That tax may well have won voters' approval because it came in the wake of another catastrophe for trees in Burlington and across northern New England: the ice storm of January 1998. Nearly half the city's trees, many of which Spinner had planted in previous years, were downed or sustained significant damage. Residents who walked around in a daze the following day, surveying the aftermath, were stunned into tree awareness.

click to enlarge Main Street in Burlington after the 1998 ice storm - COURTESY OF WARREN SPINNER
  • courtesy of warren spinner
  • Main Street in Burlington after the 1998 ice storm

Spinner calculates that 10 to 20 percent of the city's street trees were lost in that storm. But the most heartbreaking losses, he told Seven Days at the time, were a few of the city's oldest, biggest trees, such as a surviving American elm at Ethan Allen Park, and another near the H.O. Wheeler School (now the Integrated Arts Academy). "More mass equals more ice," he said.

The ice storm was an arborist's nightmare. But Spinner took stock, joined forces with local crews to clean up the mess, and moved on. In the spring, he replanted once again.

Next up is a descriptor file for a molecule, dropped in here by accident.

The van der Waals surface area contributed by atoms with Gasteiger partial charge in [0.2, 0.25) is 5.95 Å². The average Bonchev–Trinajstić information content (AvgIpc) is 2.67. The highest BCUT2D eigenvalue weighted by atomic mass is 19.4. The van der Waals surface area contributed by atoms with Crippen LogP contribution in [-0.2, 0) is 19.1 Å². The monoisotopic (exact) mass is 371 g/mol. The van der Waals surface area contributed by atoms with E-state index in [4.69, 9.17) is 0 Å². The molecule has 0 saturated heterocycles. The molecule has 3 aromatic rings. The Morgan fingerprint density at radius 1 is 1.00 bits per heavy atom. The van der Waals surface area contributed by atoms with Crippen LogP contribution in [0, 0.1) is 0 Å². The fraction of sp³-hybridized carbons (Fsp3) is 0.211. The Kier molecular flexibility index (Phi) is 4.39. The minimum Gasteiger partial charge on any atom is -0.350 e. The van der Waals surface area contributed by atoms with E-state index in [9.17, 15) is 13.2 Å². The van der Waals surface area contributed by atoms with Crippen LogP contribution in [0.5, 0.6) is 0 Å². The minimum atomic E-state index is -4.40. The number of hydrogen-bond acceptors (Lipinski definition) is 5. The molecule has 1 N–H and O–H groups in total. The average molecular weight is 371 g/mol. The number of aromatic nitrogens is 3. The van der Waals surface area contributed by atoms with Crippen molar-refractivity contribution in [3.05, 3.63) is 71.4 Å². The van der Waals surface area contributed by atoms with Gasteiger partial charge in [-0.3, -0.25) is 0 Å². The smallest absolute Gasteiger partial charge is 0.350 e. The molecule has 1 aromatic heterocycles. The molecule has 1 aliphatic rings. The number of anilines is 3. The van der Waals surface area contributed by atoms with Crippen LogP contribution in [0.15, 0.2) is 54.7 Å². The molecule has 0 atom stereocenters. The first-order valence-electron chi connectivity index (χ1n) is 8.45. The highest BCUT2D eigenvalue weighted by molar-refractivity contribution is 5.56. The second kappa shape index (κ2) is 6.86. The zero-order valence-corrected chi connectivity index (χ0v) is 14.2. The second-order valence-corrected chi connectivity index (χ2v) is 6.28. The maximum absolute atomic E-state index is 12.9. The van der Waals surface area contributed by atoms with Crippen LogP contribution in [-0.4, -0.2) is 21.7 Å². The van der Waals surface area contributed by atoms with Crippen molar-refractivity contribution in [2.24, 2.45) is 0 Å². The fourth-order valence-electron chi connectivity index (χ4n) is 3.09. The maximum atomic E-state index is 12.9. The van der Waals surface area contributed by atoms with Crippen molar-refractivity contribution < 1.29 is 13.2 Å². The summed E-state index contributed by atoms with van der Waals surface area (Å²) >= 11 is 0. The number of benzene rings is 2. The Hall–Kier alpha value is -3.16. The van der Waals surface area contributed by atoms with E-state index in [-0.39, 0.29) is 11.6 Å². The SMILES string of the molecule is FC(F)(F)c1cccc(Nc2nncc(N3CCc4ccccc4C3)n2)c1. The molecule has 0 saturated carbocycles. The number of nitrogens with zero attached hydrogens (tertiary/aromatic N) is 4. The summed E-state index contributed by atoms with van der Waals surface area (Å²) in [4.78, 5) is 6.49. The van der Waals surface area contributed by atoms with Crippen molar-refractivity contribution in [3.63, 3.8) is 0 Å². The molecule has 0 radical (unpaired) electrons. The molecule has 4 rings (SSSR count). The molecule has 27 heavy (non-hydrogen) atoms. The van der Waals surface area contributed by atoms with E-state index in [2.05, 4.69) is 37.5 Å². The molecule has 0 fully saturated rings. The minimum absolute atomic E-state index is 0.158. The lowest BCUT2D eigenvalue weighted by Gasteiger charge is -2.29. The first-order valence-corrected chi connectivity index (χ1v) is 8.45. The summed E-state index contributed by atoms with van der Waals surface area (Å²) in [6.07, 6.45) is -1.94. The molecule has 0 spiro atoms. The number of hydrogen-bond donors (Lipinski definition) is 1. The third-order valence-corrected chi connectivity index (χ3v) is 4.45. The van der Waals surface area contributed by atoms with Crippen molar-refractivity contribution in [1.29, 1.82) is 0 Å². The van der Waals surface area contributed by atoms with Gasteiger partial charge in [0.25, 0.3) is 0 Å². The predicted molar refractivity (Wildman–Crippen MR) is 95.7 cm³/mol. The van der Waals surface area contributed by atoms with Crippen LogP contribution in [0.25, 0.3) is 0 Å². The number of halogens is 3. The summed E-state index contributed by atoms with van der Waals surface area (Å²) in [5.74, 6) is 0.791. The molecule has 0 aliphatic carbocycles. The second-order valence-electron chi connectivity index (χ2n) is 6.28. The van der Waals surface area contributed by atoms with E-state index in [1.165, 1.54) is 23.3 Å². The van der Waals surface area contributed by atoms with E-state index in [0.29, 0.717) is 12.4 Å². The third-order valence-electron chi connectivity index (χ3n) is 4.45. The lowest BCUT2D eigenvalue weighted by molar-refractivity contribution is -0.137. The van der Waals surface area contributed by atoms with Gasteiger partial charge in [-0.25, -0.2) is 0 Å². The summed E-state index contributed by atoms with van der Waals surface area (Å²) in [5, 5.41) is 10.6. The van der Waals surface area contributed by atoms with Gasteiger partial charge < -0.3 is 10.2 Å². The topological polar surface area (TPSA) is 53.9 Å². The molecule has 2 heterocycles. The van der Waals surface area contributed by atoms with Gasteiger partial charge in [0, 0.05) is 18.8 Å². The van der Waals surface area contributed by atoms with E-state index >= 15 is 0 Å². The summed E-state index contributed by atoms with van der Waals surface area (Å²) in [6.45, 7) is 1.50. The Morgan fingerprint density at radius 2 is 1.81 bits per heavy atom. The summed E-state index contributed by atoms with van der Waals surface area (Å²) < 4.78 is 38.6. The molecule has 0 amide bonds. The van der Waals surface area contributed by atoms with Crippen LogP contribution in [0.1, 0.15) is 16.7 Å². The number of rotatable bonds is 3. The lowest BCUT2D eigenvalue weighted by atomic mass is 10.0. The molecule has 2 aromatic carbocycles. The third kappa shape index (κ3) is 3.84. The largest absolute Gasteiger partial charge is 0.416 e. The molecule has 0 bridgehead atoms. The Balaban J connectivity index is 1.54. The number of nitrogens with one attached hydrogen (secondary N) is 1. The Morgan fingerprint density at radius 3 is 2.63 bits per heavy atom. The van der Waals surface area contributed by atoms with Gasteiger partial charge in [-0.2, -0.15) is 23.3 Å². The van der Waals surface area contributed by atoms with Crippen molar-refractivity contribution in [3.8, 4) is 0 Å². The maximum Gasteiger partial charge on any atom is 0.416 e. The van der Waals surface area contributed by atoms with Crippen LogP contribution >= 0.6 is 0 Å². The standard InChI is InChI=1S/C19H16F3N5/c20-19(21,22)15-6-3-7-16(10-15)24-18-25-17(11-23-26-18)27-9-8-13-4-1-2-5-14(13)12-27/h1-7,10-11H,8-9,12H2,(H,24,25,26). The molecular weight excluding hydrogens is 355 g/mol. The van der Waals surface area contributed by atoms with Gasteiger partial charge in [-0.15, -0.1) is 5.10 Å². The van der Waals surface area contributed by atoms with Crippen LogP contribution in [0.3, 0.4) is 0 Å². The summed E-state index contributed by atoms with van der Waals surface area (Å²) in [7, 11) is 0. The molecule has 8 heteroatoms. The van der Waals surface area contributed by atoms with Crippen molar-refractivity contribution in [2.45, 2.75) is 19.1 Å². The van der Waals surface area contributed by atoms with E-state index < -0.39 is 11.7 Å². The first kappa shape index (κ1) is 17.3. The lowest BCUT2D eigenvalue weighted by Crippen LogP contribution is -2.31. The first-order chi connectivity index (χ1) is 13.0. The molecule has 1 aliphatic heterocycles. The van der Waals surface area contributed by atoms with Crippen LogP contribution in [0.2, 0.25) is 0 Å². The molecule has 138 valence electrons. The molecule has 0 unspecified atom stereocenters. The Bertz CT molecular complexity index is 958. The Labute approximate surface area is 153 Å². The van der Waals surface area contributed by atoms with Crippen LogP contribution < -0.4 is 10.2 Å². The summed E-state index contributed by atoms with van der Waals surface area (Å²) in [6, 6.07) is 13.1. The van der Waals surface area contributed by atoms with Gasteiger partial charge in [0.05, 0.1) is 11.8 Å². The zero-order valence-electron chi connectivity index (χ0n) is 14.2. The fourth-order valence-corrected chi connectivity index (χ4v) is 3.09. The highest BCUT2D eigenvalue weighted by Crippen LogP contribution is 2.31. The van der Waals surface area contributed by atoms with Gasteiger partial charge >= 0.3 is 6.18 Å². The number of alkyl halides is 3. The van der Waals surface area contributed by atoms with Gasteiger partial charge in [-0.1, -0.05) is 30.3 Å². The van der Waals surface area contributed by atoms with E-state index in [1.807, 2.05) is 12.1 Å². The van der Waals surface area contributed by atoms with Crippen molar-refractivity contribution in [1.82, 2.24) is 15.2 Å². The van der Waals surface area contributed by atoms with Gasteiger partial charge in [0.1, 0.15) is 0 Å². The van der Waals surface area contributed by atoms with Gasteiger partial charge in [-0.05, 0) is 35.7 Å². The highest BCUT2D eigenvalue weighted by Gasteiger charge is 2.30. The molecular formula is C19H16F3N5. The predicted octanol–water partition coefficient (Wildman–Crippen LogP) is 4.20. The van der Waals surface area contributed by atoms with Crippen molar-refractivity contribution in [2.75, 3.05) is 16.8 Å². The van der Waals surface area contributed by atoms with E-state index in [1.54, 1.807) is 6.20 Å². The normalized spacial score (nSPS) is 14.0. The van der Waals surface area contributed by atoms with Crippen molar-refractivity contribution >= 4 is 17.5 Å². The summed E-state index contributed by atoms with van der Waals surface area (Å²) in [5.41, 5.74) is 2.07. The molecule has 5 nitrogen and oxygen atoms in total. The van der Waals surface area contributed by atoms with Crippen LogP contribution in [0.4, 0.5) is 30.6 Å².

No one can control the weather events that climate change may bring, but under Spinner's guidance, Burlington's tree population has been fortified by its diversity. Once home to a vulnerable monocrop of American elms, the city now boasts dozens of species. Spinner shows Seven Days a list of current transplants at the BOB! nursery; it includes 34 varieties, from bitternut hickory to Tatarian maple. There are also three types of elm, all bred to be disease-resistant.

One measure of Spinner's success is that Burlington earned the designation "Tree City USA" 22 years ago and has never relinquished it. "You have to reapply every year," Spinner explains of the Arbor Day Foundation program. The title means, essentially, that the city has met core standards of "sound urban forestry management."

Creating that massive tree database — which involved taking inventory of every tree in town, along with its condition and maintenance schedule — has helped the arborist and his crew meet those standards, observes Bridges. "And at the end of the day," he adds, "it's also about the aesthetics."

As the arborist for Burlington's public lands, Spinner has no jurisdiction on private property. But when he's asked what individuals can do to maintain healthy trees in their own yards, he readily offers three rules: Choose a good-quality tree for the location, plant it properly (not too deep!), and water, water, water.

Spinner knows plenty about coaxing things to grow — and Burlington residents will benefit from the labors of his love for many years to come.

The original print version of this article was headlined "Leaf Keepers"

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Pamela Polston

Pamela Polston

Pamela Polston is the cofounder, coeditor and associate publisher of Seven Days.